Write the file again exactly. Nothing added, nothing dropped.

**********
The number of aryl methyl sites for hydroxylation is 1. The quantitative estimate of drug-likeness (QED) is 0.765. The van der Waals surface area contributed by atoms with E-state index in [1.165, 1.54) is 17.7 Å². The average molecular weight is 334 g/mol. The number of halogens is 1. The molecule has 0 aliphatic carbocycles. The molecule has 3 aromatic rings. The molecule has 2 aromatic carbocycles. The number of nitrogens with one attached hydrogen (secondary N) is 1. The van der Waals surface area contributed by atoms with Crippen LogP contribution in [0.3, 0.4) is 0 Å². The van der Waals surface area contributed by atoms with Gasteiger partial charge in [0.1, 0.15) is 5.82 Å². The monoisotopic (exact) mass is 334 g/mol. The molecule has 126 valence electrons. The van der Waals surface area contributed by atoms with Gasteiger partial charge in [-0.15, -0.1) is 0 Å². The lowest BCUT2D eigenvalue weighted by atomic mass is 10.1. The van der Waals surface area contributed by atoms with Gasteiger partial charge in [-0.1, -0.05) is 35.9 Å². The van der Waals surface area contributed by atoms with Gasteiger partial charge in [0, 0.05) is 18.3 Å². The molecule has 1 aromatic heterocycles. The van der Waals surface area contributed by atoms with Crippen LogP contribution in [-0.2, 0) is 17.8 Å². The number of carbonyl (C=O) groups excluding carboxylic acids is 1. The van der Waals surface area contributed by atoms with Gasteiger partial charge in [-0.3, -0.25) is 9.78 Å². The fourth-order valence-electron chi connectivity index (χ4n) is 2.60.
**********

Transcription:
The number of aryl methyl sites for hydroxylation is 1. The quantitative estimate of drug-likeness (QED) is 0.765. The van der Waals surface area contributed by atoms with E-state index in [1.165, 1.54) is 17.7 Å². The average molecular weight is 334 g/mol. The number of halogens is 1. The molecule has 0 aliphatic carbocycles. The molecule has 3 aromatic rings. The molecule has 2 aromatic carbocycles. The number of nitrogens with one attached hydrogen (secondary N) is 1. The van der Waals surface area contributed by atoms with Crippen LogP contribution in [0.3, 0.4) is 0 Å². The van der Waals surface area contributed by atoms with Gasteiger partial charge in [0.1, 0.15) is 5.82 Å². The monoisotopic (exact) mass is 334 g/mol. The molecule has 126 valence electrons. The van der Waals surface area contributed by atoms with Gasteiger partial charge in [-0.15, -0.1) is 0 Å². The lowest BCUT2D eigenvalue weighted by atomic mass is 10.1. The van der Waals surface area contributed by atoms with Gasteiger partial charge in [-0.1, -0.05) is 35.9 Å². The van der Waals surface area contributed by atoms with Gasteiger partial charge in [0, 0.05) is 18.3 Å². The molecule has 1 aromatic heterocycles. The van der Waals surface area contributed by atoms with Crippen LogP contribution in [-0.2, 0) is 17.8 Å². The number of carbonyl (C=O) groups excluding carboxylic acids is 1. The van der Waals surface area contributed by atoms with Gasteiger partial charge in [-0.3, -0.25) is 9.78 Å². The fourth-order valence-electron chi connectivity index (χ4n) is 2.60.